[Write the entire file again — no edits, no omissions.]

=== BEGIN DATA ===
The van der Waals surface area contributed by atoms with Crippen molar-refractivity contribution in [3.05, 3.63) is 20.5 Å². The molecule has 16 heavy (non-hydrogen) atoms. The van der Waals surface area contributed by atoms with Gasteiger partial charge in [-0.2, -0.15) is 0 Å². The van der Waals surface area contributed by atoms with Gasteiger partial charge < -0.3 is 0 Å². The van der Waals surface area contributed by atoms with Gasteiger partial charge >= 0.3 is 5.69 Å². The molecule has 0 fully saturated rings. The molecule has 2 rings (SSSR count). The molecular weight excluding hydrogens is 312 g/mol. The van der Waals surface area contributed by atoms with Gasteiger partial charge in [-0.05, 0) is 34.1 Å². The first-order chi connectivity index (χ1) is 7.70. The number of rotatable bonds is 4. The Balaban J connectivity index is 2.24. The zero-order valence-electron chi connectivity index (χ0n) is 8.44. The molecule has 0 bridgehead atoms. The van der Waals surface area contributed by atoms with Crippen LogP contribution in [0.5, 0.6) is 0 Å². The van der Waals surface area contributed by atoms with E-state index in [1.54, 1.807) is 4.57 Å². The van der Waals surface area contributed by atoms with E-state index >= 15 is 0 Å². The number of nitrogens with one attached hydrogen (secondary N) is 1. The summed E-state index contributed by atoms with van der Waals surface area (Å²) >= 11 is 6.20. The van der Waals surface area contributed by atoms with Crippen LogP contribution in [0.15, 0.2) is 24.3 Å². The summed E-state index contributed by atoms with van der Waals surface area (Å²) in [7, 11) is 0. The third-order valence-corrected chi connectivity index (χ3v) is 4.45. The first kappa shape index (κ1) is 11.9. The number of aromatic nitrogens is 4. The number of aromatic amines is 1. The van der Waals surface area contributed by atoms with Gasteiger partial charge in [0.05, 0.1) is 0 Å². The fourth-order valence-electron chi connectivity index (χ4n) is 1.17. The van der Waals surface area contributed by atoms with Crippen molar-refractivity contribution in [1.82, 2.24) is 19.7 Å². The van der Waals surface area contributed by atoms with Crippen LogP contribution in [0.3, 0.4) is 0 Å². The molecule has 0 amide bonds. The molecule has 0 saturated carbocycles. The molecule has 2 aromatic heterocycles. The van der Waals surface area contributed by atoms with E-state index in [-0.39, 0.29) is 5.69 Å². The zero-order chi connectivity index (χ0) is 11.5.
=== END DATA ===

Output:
The van der Waals surface area contributed by atoms with Crippen molar-refractivity contribution in [3.05, 3.63) is 20.5 Å². The molecule has 16 heavy (non-hydrogen) atoms. The van der Waals surface area contributed by atoms with Gasteiger partial charge in [-0.2, -0.15) is 0 Å². The van der Waals surface area contributed by atoms with Gasteiger partial charge < -0.3 is 0 Å². The van der Waals surface area contributed by atoms with Gasteiger partial charge >= 0.3 is 5.69 Å². The molecule has 0 fully saturated rings. The molecule has 2 rings (SSSR count). The molecular weight excluding hydrogens is 312 g/mol. The van der Waals surface area contributed by atoms with Gasteiger partial charge in [-0.05, 0) is 34.1 Å². The first-order chi connectivity index (χ1) is 7.70. The number of rotatable bonds is 4. The Balaban J connectivity index is 2.24. The zero-order valence-electron chi connectivity index (χ0n) is 8.44. The molecule has 0 bridgehead atoms. The van der Waals surface area contributed by atoms with Crippen LogP contribution in [0.5, 0.6) is 0 Å². The van der Waals surface area contributed by atoms with E-state index in [1.54, 1.807) is 4.57 Å². The van der Waals surface area contributed by atoms with E-state index >= 15 is 0 Å². The number of nitrogens with one attached hydrogen (secondary N) is 1. The summed E-state index contributed by atoms with van der Waals surface area (Å²) >= 11 is 6.20. The van der Waals surface area contributed by atoms with Crippen LogP contribution in [0.15, 0.2) is 24.3 Å². The summed E-state index contributed by atoms with van der Waals surface area (Å²) in [7, 11) is 0. The third-order valence-corrected chi connectivity index (χ3v) is 4.45. The first kappa shape index (κ1) is 11.9. The number of aromatic nitrogens is 4. The number of aromatic amines is 1. The van der Waals surface area contributed by atoms with Gasteiger partial charge in [0.05, 0.1) is 0 Å². The fourth-order valence-electron chi connectivity index (χ4n) is 1.17. The van der Waals surface area contributed by atoms with Crippen molar-refractivity contribution in [1.82, 2.24) is 19.7 Å². The van der Waals surface area contributed by atoms with Crippen LogP contribution in [0.3, 0.4) is 0 Å². The molecule has 0 amide bonds. The molecule has 0 saturated carbocycles. The molecule has 2 aromatic heterocycles. The van der Waals surface area contributed by atoms with E-state index in [-0.39, 0.29) is 5.69 Å². The zero-order chi connectivity index (χ0) is 11.5.